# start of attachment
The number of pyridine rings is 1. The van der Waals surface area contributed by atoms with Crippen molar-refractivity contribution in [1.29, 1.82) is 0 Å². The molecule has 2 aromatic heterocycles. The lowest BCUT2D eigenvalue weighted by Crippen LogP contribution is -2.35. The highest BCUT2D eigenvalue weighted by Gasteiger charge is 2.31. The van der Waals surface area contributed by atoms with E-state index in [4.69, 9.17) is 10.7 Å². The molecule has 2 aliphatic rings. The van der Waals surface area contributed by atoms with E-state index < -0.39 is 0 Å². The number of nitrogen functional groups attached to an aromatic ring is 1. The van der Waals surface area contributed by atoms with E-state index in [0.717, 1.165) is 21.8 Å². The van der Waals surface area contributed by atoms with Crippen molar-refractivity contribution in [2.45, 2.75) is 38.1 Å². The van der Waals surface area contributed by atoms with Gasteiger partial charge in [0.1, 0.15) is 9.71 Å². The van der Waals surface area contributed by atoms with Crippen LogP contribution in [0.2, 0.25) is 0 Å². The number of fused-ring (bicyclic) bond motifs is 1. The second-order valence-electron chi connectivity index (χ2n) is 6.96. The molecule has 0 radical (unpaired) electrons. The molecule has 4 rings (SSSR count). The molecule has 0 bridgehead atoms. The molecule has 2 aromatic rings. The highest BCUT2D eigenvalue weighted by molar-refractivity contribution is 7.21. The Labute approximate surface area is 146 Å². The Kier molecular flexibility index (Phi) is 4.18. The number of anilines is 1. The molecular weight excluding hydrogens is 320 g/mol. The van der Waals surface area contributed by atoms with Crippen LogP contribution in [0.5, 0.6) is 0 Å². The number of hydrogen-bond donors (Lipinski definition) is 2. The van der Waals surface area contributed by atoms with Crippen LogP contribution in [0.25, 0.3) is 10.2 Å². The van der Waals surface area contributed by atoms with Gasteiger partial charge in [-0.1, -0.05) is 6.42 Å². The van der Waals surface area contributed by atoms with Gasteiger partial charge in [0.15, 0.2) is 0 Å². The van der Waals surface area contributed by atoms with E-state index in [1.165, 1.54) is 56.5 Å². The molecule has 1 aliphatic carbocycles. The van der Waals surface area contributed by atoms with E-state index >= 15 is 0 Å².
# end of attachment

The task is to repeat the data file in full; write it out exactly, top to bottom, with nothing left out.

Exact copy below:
The number of pyridine rings is 1. The van der Waals surface area contributed by atoms with Crippen molar-refractivity contribution in [1.29, 1.82) is 0 Å². The molecule has 2 aromatic heterocycles. The lowest BCUT2D eigenvalue weighted by Crippen LogP contribution is -2.35. The highest BCUT2D eigenvalue weighted by Gasteiger charge is 2.31. The van der Waals surface area contributed by atoms with E-state index in [4.69, 9.17) is 10.7 Å². The molecule has 2 aliphatic rings. The van der Waals surface area contributed by atoms with E-state index < -0.39 is 0 Å². The number of nitrogen functional groups attached to an aromatic ring is 1. The van der Waals surface area contributed by atoms with E-state index in [0.717, 1.165) is 21.8 Å². The van der Waals surface area contributed by atoms with Crippen molar-refractivity contribution in [2.45, 2.75) is 38.1 Å². The van der Waals surface area contributed by atoms with Gasteiger partial charge in [0.1, 0.15) is 9.71 Å². The van der Waals surface area contributed by atoms with Crippen LogP contribution in [0.2, 0.25) is 0 Å². The number of fused-ring (bicyclic) bond motifs is 1. The second-order valence-electron chi connectivity index (χ2n) is 6.96. The molecule has 0 radical (unpaired) electrons. The molecule has 4 rings (SSSR count). The molecule has 0 bridgehead atoms. The molecule has 2 aromatic rings. The highest BCUT2D eigenvalue weighted by molar-refractivity contribution is 7.21. The Labute approximate surface area is 146 Å². The Kier molecular flexibility index (Phi) is 4.18. The number of anilines is 1. The molecular weight excluding hydrogens is 320 g/mol. The van der Waals surface area contributed by atoms with Crippen LogP contribution in [0.5, 0.6) is 0 Å². The number of hydrogen-bond donors (Lipinski definition) is 2. The van der Waals surface area contributed by atoms with Crippen LogP contribution in [0.25, 0.3) is 10.2 Å². The van der Waals surface area contributed by atoms with Gasteiger partial charge in [-0.1, -0.05) is 6.42 Å². The van der Waals surface area contributed by atoms with Gasteiger partial charge in [0.15, 0.2) is 0 Å². The van der Waals surface area contributed by atoms with E-state index in [1.165, 1.54) is 56.5 Å². The molecule has 1 aliphatic carbocycles. The van der Waals surface area contributed by atoms with E-state index >= 15 is 0 Å².